Firefighters from the Clerkenwell Fire Station’s Green Watch observe a moment of silence for their fellow firefighters who lost their lives in the 9/11 terrorist attacks in New York in London, England.
(photo: Peter Macdiarmid/Getty Images)

London Firefighters Observe a Moment of Silence on 9/11/11

by Trent Gilliss, senior editor

Firefighters from the Clerkenwell Fire Station’s Green Watch observe a moment of silence for their fellow firefighters who lost their lives in the 9/11 terrorist attacks in New York in London, England.

(photo: Peter Macdiarmid/Getty Images)

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The Brooms of Britain
by Trent Gilliss, senior editor

"I was sick of the senseless smashing up of our own communities. It’s good to see there’s a real sense of community with people from all over Liverpool — a vicar, mums, and students — coming to help."
~Anna Mason, 16, who, after reading in Facebook about clean-up efforts, joined the community with broom in hand.

After all the coverage of riots and burning and breaking, here’s a heart-warming story coming out of England. Flocks of people are taking to the streets of London, Liverpool, and other areas with their brooms in hand to help restore their streets and sidewalks after the riots. At the heart of community is the enduring spirit of a people who weather the tumult of history and move forward.
It’s worth pointing out that, nearly six months ago, a similar sense of community bonding was taking place in Cairo with wonderful images of volunteers scrubbing down streets and one of the iconic lion statues at the Qasr el-Nil bridge leading to Tahrir Square after the protests. A bit of the connective tissue of humanity binds us together, non?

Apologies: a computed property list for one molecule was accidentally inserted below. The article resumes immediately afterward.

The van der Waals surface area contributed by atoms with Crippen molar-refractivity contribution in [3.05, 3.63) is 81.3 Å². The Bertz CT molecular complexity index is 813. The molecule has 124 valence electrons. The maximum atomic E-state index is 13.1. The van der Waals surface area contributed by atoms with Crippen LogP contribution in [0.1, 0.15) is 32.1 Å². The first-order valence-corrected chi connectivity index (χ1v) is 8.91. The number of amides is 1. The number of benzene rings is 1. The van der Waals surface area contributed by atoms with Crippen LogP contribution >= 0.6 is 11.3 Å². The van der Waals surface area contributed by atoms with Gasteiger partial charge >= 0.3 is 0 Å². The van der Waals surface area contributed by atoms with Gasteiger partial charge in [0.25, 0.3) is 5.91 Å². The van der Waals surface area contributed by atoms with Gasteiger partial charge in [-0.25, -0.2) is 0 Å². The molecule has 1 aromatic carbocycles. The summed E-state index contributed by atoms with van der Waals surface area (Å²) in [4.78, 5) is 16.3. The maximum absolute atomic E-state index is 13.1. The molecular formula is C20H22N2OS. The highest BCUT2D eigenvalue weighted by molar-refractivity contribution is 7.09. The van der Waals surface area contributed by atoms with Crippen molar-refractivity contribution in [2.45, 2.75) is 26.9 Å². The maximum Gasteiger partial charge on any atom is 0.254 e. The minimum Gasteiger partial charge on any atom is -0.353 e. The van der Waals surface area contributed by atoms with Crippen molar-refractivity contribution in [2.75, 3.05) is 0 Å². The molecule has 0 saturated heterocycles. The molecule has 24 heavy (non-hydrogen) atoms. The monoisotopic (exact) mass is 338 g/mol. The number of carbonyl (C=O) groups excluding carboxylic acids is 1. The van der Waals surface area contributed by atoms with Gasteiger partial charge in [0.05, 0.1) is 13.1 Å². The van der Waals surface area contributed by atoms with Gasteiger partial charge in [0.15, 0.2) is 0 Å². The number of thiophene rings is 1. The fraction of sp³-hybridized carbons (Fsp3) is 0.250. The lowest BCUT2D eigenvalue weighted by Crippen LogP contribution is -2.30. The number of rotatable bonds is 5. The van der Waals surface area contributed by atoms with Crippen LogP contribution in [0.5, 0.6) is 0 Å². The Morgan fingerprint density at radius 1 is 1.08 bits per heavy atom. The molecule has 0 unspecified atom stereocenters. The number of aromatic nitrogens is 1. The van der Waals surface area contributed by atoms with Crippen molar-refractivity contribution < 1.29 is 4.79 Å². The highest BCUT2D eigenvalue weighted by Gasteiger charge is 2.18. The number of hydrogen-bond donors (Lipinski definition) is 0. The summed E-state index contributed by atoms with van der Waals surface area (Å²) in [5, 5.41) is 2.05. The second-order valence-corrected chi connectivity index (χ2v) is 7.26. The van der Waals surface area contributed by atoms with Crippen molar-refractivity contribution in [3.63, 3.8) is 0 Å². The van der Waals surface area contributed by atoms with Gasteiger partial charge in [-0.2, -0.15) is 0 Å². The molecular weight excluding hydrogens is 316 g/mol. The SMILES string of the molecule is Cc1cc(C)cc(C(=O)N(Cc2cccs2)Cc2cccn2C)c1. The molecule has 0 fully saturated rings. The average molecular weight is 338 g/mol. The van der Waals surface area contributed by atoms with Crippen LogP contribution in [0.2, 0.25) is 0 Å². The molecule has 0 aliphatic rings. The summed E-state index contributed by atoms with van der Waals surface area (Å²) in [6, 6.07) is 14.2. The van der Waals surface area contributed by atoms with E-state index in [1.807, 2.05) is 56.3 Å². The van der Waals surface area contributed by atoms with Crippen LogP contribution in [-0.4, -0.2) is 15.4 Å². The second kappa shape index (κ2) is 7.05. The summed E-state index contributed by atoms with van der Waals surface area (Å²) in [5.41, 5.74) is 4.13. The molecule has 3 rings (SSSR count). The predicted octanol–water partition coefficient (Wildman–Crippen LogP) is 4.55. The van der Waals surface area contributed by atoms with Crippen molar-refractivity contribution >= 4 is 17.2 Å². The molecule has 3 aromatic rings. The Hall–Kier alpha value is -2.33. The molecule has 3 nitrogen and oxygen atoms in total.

(photo: John Moore/Getty Images)
About the lead image: People show their brooms to Boris Johnson, mayor of London, as they prepare to clean their streets in Clapham Junction, in south London. (photo: Paul Ellis/AFP/Getty Images)
The Brooms of Britain
by Trent Gilliss, senior editor

"I was sick of the senseless smashing up of our own communities. It’s good to see there’s a real sense of community with people from all over Liverpool — a vicar, mums, and students — coming to help."
~Anna Mason, 16, who, after reading in Facebook about clean-up efforts, joined the community with broom in hand.

After all the coverage of riots and burning and breaking, here’s a heart-warming story coming out of England. Flocks of people are taking to the streets of London, Liverpool, and other areas with their brooms in hand to help restore their streets and sidewalks after the riots. At the heart of community is the enduring spirit of a people who weather the tumult of history and move forward.